ICICI Venture Fund to invest $250 million-$300 million in realty
December 11, 2009
By Pallabika Ganguly
ICICI Venture Fund Management Co Ltd (IVFMC), the investment unit of ICICI Bank Ltd, is planning to invest $250 million-$300 million over the next three years in realty, especially in the residential segment in India. At present, the company does not plan to invest in the commercial segment.
“We will be investing about $250-$300 million over the next three years, mainly in residential properties. I expect, by that time, the general market will also show signs of recovery. We will be soon raising fresh capital,” said Sanjeev Dasgupta, president for real estate, IVFMC.
He said, “The company plans to invest in new residential projects, even in projects which are (only) 30% complete. Developers do not have capacity to raise capital. Those projects are available today at attractive valuations.”
The fall in home loan rates is also a factor which is attracting investors. The venture fund is evaluating the market; it is not in a hurry to invest. “Investors are doing greater degree of diligence because a lot of things have gone wrong. They took a view on investment which involved a lot of risk and they thought they would manage it but they could not,” said Mr Dasgupta.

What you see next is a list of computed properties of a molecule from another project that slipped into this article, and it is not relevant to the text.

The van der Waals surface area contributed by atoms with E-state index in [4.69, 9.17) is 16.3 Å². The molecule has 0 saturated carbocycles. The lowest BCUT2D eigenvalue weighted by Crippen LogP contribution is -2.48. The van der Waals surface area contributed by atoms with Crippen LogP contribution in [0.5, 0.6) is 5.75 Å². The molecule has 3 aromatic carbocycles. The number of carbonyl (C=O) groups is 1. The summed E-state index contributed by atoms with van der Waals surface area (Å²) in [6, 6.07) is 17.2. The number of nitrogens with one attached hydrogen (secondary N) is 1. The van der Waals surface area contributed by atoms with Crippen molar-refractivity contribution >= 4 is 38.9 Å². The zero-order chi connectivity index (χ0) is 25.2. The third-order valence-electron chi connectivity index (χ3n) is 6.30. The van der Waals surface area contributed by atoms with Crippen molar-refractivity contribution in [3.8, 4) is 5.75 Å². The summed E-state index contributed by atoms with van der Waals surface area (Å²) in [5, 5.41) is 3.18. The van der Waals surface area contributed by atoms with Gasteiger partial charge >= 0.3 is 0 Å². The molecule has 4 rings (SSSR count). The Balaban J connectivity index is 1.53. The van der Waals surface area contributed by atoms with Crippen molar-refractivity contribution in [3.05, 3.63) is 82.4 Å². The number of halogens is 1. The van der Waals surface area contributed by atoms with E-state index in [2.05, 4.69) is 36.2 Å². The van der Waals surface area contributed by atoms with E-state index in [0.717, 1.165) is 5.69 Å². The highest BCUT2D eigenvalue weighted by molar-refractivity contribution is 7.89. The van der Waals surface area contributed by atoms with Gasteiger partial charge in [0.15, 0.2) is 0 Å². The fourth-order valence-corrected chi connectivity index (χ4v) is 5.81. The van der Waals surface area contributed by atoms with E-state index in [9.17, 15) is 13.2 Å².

The company feels that the residential segment will see another round of small correction over the next six months as developers have increased prices at a rapid rate. “After the increase in prices, volume sales have dropped by 15%. Sales being currently witnessed are being driven by end-users and not speculative investors, contrary to what was witnessed during the boom,” said Mr Dasgupta.
“Till the first half of 2010, we are going to see few volume deals happening. We will see some degree of improvement from Q3 FY10 which again depends on many factors. As we are hearing some positive news on the economic front, we will see good growth in the real-estate segment,” he added. The company is not thinking of investing in the commercial segment as most of the investors find that exiting from the asset is complicated and driven by many factors beyond their control. However, the residential segment has self-liquidating assets, so it is easier to exit and also get good returns.